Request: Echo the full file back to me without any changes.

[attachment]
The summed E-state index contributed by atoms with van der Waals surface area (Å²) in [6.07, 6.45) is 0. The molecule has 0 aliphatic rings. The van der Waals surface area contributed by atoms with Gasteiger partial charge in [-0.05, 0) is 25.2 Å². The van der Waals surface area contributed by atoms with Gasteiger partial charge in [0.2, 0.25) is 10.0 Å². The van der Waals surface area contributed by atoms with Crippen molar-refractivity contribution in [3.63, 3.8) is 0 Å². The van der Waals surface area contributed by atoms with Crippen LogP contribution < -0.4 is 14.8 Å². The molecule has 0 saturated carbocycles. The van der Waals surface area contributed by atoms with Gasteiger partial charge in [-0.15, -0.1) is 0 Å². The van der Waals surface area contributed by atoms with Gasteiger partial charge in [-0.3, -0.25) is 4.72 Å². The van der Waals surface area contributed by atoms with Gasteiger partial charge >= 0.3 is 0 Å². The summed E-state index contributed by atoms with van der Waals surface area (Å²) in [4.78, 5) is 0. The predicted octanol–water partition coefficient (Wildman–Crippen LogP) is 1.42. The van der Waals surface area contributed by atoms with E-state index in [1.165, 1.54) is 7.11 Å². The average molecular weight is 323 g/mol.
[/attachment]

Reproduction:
The summed E-state index contributed by atoms with van der Waals surface area (Å²) in [6.07, 6.45) is 0. The molecule has 0 aliphatic rings. The van der Waals surface area contributed by atoms with Gasteiger partial charge in [-0.05, 0) is 25.2 Å². The van der Waals surface area contributed by atoms with Gasteiger partial charge in [0.2, 0.25) is 10.0 Å². The van der Waals surface area contributed by atoms with Crippen molar-refractivity contribution in [3.63, 3.8) is 0 Å². The van der Waals surface area contributed by atoms with Crippen LogP contribution < -0.4 is 14.8 Å². The molecule has 0 saturated carbocycles. The van der Waals surface area contributed by atoms with Gasteiger partial charge in [-0.15, -0.1) is 0 Å². The van der Waals surface area contributed by atoms with Gasteiger partial charge in [-0.3, -0.25) is 4.72 Å². The van der Waals surface area contributed by atoms with Gasteiger partial charge >= 0.3 is 0 Å². The summed E-state index contributed by atoms with van der Waals surface area (Å²) in [4.78, 5) is 0. The predicted octanol–water partition coefficient (Wildman–Crippen LogP) is 1.42. The van der Waals surface area contributed by atoms with E-state index in [1.165, 1.54) is 7.11 Å². The average molecular weight is 323 g/mol.